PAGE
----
WüRZBURG, Germany — Soldiers, civilians, spouses and retirees within the U.S. Army Garrison Franconia community met this week to discuss what the Army is doing right and wrong for their quality of life during the garrison’s Army Family Action Plan conference at Leighton Barracks in Würzburg.

Under the auspices of Army Community Service, the four-day conference brought together people sharing the Army in Europe experience to get input on life at American communities in Würzburg, Kitzingen and Giebelstadt.

“The makeup of the conference brings in [Family Readiness Group] leaders, single soldiers, teenagers and retirees,” said Col. Russel Santala, the garrison’s commander. “We get a great cross section of the community.”

Other garrisons also hold their own conferences every two years, said Wendy Lakso, program manager for Franconia’s conference.

Seventy participants spent the week figuring out what the top five quality-of-life issues are in categories such as family support, force support and entitlements, Lakso said.

The issues presented on the conference’s final day on Thursday ranged from ice and snow removal to selection at exchange stores. Some groups said that Tricare was too inaccessible, while others said there was a lack of child-care options for in-processing personnel.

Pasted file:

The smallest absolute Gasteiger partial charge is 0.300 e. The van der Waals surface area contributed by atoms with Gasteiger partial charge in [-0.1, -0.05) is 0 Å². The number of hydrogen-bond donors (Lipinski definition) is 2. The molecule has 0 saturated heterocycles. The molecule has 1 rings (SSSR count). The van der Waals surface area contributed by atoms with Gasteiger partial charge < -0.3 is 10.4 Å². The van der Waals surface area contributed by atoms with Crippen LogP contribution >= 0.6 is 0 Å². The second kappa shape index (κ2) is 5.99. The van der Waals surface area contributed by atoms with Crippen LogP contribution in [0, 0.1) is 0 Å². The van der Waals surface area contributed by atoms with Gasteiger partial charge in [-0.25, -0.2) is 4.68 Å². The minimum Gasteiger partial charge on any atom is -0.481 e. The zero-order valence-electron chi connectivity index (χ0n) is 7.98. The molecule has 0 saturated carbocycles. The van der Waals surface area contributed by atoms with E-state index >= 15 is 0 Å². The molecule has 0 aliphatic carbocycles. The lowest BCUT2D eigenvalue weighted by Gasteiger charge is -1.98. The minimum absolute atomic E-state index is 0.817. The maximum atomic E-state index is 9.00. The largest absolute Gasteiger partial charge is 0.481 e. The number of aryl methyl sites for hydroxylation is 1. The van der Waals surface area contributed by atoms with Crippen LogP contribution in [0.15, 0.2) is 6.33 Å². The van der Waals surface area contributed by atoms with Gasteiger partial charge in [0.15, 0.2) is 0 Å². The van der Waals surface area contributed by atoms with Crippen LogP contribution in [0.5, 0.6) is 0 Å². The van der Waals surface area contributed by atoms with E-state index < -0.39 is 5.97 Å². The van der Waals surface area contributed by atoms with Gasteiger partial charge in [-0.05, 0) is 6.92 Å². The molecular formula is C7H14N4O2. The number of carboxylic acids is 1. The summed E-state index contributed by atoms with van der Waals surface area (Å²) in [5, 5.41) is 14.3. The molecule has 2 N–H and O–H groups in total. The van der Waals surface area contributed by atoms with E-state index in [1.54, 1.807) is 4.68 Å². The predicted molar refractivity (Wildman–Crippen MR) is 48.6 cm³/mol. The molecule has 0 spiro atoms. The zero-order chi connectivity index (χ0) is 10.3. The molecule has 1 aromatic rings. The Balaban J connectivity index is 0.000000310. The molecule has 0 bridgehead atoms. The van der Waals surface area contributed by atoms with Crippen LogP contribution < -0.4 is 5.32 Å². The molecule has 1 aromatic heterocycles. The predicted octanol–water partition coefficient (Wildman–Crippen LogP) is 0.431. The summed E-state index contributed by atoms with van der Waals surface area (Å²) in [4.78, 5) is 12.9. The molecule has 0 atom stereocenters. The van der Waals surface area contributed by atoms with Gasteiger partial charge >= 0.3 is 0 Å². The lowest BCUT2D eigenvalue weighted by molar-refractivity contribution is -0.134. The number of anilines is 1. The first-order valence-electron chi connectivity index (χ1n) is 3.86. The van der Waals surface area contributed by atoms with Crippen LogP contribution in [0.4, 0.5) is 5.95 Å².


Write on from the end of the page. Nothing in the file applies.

At the end of the presentation, Lakso told the attendees that they would receive periodic updates on the status of suggestions in terms of being implemented.

Issues raised are given to a garrison steering committee and are addressed there if possible, Santala said.

“Things we can’t address here locally will get elevated,” he said.

Those concerns are sent to the Installation Management Agency-Euro’s summer conference, Lakso said. Sometimes, the issues go to the top of the Army.

In the past, the Army Family Action Plan’s issues have led to an increase in the amount of life insurance for servicemembers and a more generous housing allowance, she said.

“They’re giving us feedback on how well we’re living up to their expectations,” Santala said.

After the conference ended, while eating some cake, Sgt. Saint Numa, of the 106th Finance Battalion, said he enjoyed participating and would do it again.

“It’s a good thing,” he said. “I always thought things in the Army just stayed the way they are.”

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